For many employers, navigating employee drug screening can be challenging. How they are performed, what drugs are tested, reading drug test results, etc? There are many steps and policies employers need to follow to ensure fair hiring practices. Moreover, employers must remain compliant with state and federal drug screening laws, as well as the company’s own written drug policy. This policy applies to every kind of employee in every field. Nurses are also required to take the drug screening test before getting a job or position but what exactly is a pre-employment drug test and what could be the consequences of nurses failing it?
What is a pre-employment drug test?
Investment in pre-employment drug testing can help reduce costs because employers spend around $740 billion annually in direct medical costs, lost productivity, absenteeism, increase health care costs, and more due to drug use.
A pre-employment drug test is used to determine if a prospective hire uses illicit substances or abuses prescription medication. It may also be used for employees who are returning to work after an injury or absence, at which time it may be referred to as a pre-placement drug test. It is common for employers to require a job candidate to complete a pre-employment drug test, and a job offer may be contingent upon the applicant’s ability to pass. These drug tests typically screen for the use of the following illegal drugs (but can test for others if needed).
- Methamphetamines (meth, speed, crank, ecstasy)
- THC (cannabinoids, marijuana, hash)
- Cocaine (coke, crack)
- Opiates (heroin, opium, codeine, morphine)
- Phencyclidine (PCP, angel dust)
Workplace safety is the most important thing for a company and conducting a pre-employment drug test can reduce the risks associated with drug misuse. For occupations that employees in safety-sensitive environments like health care centers such as nurses and doctors, pre-employment drug testing is critical, as it can help reduce the number of costly worker’s compensation claims involving drug or alcohol use.
Pre-employment drug testing for nurses:
Whether you are still in nursing school, just graduated from nursing school, or seeking new employment as a nurse you will be likely asked to take a drug test as part of the pre-employment rules of a company or healthcare center. Drug testing can also be asked to be taken even after being employed. Some nurses are taking illicit drugs but some nurses who are not taking any such drugs intentionally still fail the test. One of the main reasons for the false positives on a drug test, when the nurse hasn’t taken any such drugs, is the intake of prescribed drugs that may contain prohibited drugs as part of their formula. For example, those medicines contain a small amount of methamphetamine. So if a nurse is taking those medicines without any reason or prescription, they could also be subjected to penalties.
What happens after a nurse fails the drug testing?
When a nurse fails a pre-employment drug testing, their employment application is usually rejected or held for a particular period of time. And if a nurse during their employment fails a drug testing, they are reported to their country’s or city’s board of registered nurses by their employer. Although the use of recreational marijuana has been legalized in some countries, many organizations can still fire you even on prescribed marijuana use. In such situations, you should contact an attorney immediately. After the board receives a notice of a failed drug testing of a nurse, several steps are taken like revoking the nurse’s license or suspending them from their duties. These situations can also occur despite the presence of prescriptions or unintentionally being in contact with such drugs.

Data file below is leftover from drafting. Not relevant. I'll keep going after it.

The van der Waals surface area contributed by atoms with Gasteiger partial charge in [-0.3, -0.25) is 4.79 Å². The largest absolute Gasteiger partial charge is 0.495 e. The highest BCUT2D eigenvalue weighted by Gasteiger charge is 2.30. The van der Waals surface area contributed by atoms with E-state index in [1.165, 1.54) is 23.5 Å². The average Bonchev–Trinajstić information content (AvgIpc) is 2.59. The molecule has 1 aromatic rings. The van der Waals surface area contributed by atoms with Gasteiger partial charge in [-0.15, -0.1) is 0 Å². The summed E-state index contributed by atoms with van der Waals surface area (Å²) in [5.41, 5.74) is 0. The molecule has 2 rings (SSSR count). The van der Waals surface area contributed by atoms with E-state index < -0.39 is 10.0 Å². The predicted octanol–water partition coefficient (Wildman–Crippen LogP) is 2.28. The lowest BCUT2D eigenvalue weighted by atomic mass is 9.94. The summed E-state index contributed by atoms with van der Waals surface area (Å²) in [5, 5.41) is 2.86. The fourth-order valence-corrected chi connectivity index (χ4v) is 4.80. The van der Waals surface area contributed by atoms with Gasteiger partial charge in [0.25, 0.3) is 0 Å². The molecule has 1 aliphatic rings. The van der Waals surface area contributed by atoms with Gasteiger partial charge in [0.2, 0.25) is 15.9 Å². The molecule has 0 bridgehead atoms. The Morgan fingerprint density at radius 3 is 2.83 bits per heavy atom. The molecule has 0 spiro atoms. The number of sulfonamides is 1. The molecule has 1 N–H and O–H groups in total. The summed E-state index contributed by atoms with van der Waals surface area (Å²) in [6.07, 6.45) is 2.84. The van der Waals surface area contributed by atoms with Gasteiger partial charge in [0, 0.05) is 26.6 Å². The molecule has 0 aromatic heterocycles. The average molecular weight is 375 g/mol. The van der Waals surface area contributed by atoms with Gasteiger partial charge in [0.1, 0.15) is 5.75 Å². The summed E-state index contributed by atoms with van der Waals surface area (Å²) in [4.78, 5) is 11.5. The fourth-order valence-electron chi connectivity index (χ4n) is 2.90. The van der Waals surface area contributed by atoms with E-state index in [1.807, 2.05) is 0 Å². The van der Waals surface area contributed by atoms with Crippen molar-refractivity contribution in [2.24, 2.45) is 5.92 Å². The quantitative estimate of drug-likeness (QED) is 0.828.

What if the nurse is a drug addict or uses drugs intentionally?
If a nurse has a legitimate problem with drugs or alcohol, the Board may ask the nurse to attend a rehabilitation center or treatment facility. Some hospitals may even require you to report your failed drug test to the Intervention Project for nurses personally and in that case, you should consult an attorney first. But make sure you are well aware of the hospital’s policies, rules, and regulations. Intervention Project for Nurses or IPN is basically a team of members consisting of a psychiatrist, psychologists, and addictionologist who analyze and determine the testing and decide whether the nurse can work safely again or not. By applying to the IPN, the nurses must have to agree to regular drug testing, meeting the psychiatrist, and other stuff to keep their license and duties.
But if the nurse fails to keep up with such requirements, they may get reported at the cost of their license being reported, and in some cases, they may also get a fine. It is necessary to have a good attorney by your side and have a strong case or just keep up with the requirements by IPN.
Can nurses get randomly drug tested?
There are many reasons why the hospital facility can randomly drug test a nurse. As a nurse, you don’t want drugs to impair your ability to think critically or to act quickly, because you will have other people’s lives in your hands. Nurses will be working with very powerful drugs that can be very addictive or dangerous so healthcare facilities want to ensure that their nursing staff isn’t going to be tempted to use the drugs themselves.
Drug testing may start long before you become a licensed nurse. Some nursing schools will require that you pass a drug test during your physical exam as part of the admission process. You will be working with a healthcare facility during your clinical rotations so they want to make sure that you aren’t taking any type of illegal or prohibited substances that could impair your abilities to perform the nursing duties. During the hiring process, nurses are also drug tested as a protocol of the healthcare facility, and even during the employment period, the nurse can randomly get drug tested.